Article Highlights

Key Takeaway:

Transport for London is working on a system to tie discounts for seniors, students, disabled persons and other concessions to open-loop cards and devices. The big London transit authority could make the move after it introduces account-based ticketing in three to four years.

Key Data:

Transport for London runs the showcase open-loop payments service globally–with more than 60% of its trips paid for with contactless EMV cards or credentials in NFC wallets.

Organizations Mentioned:

Transport for London
SL (Stockholm)

Transport for London is working on a system to tie discounts for seniors, students, disabled persons and other concessions to open-loop cards and devices, the agency confirmed to Mobility Payments.

A spokesman for the London transit authority, however, said the development work was still in the “very early days.” He added that any introduction of the service would be available across the various transport modes that Transport for London oversees. In other words, the agency “would look to apply wherever the concession is valid on our (contactless) pay-as-you-go system.”

Supporting concessionary discounts with contactless debit and credit cards has been a challenge for transit agencies and this difficulty is one of the reasons that backers of closed-loop technology regularly give for agencies to stick with their own transit cards.

While perhaps a handful of transit agencies have introduced concessionary discounts for users of open-loop payments or are experimenting with it, Transport for London’s work on the service would be especially noteworthy. The agency runs the showcase open-loop payments service globally–with more than 60% of its trips paid for with contactless EMV cards or credentials in NFC wallets.

One reason supporting discounts with open-loop payments to date has been difficult for transit agencies is that it requires some sort of registration process for customers seeking the concessions. Open-loop payments users often wish to remain anonymous or don’t want to hassle with registration.

The discounts must be linked to open-loop cards or credentials in the back office, since it would be impractical, if not impossible, for bank-issued credit and debit cards to sport photos of users entitled to discounts or to store additional information on the cards’ smart card chips.

Many transit agencies, including Transport for London, issue separate closed-loop transit cards with user photos to customers eligible for concessionary fares. This identifies them to conductors or other staffers in case they need to verify that the concessionary card is valid. Transport for London uses its closed-loop Oyster card for this.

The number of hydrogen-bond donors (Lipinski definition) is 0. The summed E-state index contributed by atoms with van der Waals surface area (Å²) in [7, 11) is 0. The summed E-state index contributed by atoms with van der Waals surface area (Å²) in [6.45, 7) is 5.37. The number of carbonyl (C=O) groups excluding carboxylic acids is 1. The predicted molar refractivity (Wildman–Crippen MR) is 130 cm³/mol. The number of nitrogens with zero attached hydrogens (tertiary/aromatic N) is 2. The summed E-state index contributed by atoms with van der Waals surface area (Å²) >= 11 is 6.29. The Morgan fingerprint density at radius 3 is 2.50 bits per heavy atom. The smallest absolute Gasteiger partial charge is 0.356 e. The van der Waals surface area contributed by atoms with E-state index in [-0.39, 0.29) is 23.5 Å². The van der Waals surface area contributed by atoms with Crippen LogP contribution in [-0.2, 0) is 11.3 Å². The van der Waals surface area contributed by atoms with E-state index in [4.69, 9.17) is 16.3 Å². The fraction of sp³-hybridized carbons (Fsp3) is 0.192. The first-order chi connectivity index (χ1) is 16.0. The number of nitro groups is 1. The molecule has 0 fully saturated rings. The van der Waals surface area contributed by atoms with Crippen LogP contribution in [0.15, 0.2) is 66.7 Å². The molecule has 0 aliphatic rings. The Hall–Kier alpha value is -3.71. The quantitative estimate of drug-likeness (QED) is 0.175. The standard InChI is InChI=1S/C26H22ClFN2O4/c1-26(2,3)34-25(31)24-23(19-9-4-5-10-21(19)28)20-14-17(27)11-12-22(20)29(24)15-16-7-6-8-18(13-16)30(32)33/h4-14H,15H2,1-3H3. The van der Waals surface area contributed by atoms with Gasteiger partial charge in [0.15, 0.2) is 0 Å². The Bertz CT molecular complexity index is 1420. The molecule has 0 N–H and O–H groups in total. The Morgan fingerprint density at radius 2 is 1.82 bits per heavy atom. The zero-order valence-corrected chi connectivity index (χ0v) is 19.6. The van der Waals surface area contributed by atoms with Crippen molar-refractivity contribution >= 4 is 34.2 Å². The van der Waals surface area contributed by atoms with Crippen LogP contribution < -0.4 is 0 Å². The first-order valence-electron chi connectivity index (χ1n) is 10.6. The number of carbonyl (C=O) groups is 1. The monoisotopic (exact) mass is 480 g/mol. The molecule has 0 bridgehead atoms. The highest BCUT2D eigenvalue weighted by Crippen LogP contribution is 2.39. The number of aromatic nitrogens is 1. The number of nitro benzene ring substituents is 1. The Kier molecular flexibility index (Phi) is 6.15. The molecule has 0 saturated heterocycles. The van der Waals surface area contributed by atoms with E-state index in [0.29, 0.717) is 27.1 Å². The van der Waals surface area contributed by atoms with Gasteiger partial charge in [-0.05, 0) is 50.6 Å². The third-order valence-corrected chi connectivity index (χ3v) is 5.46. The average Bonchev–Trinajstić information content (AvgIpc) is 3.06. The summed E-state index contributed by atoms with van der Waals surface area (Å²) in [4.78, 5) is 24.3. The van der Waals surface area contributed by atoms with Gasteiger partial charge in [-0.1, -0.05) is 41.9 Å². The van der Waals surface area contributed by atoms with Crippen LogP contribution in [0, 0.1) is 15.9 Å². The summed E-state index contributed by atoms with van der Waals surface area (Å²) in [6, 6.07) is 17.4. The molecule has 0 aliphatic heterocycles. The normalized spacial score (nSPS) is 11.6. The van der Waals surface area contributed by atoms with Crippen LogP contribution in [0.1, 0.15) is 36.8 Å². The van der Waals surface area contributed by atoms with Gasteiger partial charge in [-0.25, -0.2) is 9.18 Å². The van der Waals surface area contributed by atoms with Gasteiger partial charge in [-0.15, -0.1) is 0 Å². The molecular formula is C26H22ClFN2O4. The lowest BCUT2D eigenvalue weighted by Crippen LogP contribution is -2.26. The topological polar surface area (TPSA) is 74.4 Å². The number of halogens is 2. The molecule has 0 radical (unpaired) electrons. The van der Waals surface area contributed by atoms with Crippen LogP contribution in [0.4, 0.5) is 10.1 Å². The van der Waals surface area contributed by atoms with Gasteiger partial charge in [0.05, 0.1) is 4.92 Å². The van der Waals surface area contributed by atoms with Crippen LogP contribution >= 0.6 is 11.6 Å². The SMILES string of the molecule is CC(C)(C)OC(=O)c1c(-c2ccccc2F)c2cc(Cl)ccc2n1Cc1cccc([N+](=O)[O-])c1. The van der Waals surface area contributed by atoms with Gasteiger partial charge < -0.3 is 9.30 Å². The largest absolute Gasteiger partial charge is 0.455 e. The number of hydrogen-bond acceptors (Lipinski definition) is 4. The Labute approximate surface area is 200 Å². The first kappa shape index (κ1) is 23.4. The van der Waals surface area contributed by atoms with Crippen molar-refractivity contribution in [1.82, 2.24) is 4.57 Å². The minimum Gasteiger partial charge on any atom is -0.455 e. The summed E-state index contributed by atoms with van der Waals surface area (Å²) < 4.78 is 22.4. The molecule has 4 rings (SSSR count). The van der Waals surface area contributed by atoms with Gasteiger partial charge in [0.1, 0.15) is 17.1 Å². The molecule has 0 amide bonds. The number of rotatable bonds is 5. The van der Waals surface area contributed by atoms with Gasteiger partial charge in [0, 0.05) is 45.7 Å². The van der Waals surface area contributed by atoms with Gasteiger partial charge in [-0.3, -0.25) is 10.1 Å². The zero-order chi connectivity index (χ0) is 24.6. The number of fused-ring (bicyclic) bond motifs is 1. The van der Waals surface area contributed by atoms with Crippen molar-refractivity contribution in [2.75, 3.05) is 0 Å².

Observers say Transport for London could begin tying concessionary fares to open-loop payments after the agency launches its planned account-based ticketing system, which is expected around 2025. It could then associate the discounts or free travel in the back office, linked to a particular credit, debit or prepaid account or presumably to a card credential on an NFC device.

Transport for London offers discounts to a range of groups. In addition to seniors, students and disabled persons, that includes veterans, low-income persons, adolescents, even people serving apprenticeships.

The agency already enables customers to register their contactless EMV cards, just as they can register their Oyster cards. This lets users check their fares, view their journey history, apply for refunds and receive targeted emails based on their recent travel–though unregistered users can also access some transaction history on the agency’s website and in their banking apps.

Tim Jefferson The Human Chain
Tim Jefferson

UK-based Tim Jefferson, senior consultant for The Human Chain/FirstPartner, noted that a large majority of users of open-loop payments in London don’t register their cards, at present. But he added: “There’s obviously more people that are likely to register for their concessions, because they either get free travel or they get heavily discounted travel,” he told Mobility Payments.

With the move by transit agencies globally to account-based ticketing, Jefferson said he expects more agencies to support discounts for customers with open-loop payments, including in North America.

“Concessions will be available on open loop as we move forward because that’s the way that the market is moving,” he said, noting that agencies see it as a way to reduce costs and complexity while expanding service.

Transit agency Storstockholms Lokaltrafik, or SL, in Stockholm, said it is already offering discounts for seniors, students and youth tied to open loop. It requires customers to register their contactless debit cards, authenticate themselves to their banks and formally request the discounts from the agency. The discount application, if approved, takes one day to go into effect. The agency said it applies the discounts in the back office. But the discounts are only available on single tickets, the only fare type that contactless EMV payments cover.

In the U.S., a program backed by the state of California to help transit agencies procure open-loop payments technology is experimenting with support for discounts for seniors. The system does a one-time eligibility check with the state’s Department of Motor Vehicle database to verify that customers who request a senior discount are 65 or above. Then the eligible customers can immediately start tapping to pay fares, their cards associated with the discounts in the back office.

The system hasn’t worked with tokenized credentials in NFC wallets, but developers were working on a fix for that problem.

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